Now in his 11th year covering the event for ESPN, Chad gives Front Row a taste of what to expect.
Which storylines are you looking forward to watching unfold this year?
The defending champ, Greg Merson, is in the mix. His story last year – beating a drug addiction, twice – was inspiring. We had two women – Gaelle Baumann and Elisabeth Hille – almost make the final table last year; it would be great if a woman could break through. Most of all, I always look forward to seeing the unknown amateurs who emerge and make a once-in-a-lifetime charge to fame and fortune; that remains the greatest part of the Main Event – anyone can play and anyone can win.
You always have the best turns of phrase. Do you have some prepared or do they just come to you in the moment?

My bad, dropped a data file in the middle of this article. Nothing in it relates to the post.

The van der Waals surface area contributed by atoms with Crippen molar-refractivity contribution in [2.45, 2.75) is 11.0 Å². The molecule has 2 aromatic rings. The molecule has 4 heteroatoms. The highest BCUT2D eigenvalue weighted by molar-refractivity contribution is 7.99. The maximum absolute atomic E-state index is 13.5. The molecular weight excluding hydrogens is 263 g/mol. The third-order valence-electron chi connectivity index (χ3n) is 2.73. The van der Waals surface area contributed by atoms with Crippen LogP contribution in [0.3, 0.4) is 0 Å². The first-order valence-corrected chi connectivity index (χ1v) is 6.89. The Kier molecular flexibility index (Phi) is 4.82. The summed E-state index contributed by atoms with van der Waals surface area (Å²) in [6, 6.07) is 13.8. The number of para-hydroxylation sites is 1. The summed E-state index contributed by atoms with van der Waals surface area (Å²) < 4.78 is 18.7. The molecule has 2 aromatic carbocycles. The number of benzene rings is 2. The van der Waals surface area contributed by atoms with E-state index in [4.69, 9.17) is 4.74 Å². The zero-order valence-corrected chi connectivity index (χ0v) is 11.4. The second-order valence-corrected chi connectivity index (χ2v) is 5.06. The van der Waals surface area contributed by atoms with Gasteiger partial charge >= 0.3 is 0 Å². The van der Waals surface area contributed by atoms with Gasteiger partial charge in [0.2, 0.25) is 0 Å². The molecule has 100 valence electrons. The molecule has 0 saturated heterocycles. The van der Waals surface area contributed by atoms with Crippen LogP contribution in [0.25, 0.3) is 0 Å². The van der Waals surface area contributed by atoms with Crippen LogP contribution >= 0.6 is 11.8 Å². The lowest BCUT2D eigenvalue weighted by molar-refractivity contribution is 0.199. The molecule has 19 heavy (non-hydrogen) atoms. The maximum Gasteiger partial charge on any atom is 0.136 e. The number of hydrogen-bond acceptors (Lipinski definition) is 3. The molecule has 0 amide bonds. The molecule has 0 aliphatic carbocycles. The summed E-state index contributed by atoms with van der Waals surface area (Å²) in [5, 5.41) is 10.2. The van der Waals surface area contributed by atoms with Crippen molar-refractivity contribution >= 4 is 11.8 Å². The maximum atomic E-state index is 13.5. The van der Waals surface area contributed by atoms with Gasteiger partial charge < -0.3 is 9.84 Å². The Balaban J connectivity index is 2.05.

When you’re raised outdoors near a nuclear waste facility, it changes your outlook, plus it gives you a lot of time to ponder catchphrases you’ll use as an adult. Actually, I just incorporate a lot of the language I had used for years playing poker myself. But one of my expressions – “squadoosh” – dates back to my college days, away from the poker table, when I would lament my miserable lot in life and tell friends, “I never have squadoosh.”
You and co-host Lon McEachern have great chemistry during telecasts. What do you enjoy most about working with him?
I love Lon, but I wouldn’t mind seeing a little less of him. For several months a year, we are in very close quarters a good part of the day – actually, he’s got the worst of it, because he’s got to spend a good part of his day with me. But I’m tired of looking up to him, literally – he’s just too tall. And sometimes I tire of his booming voice – he’s got that Columbia School of Broadcasting delivery going on whether he’s announcing a big moment at the final table or ordering a burrito for lunch. God, but I love his cologne.
What is the best part about your job?
That’s easy. When we’re done with the production, I go with my wife every Tuesday night to our favorite tapas bar/sports bar and watch the World Series of Poker on the big screen. My wife says I sound so much better in closed captioning.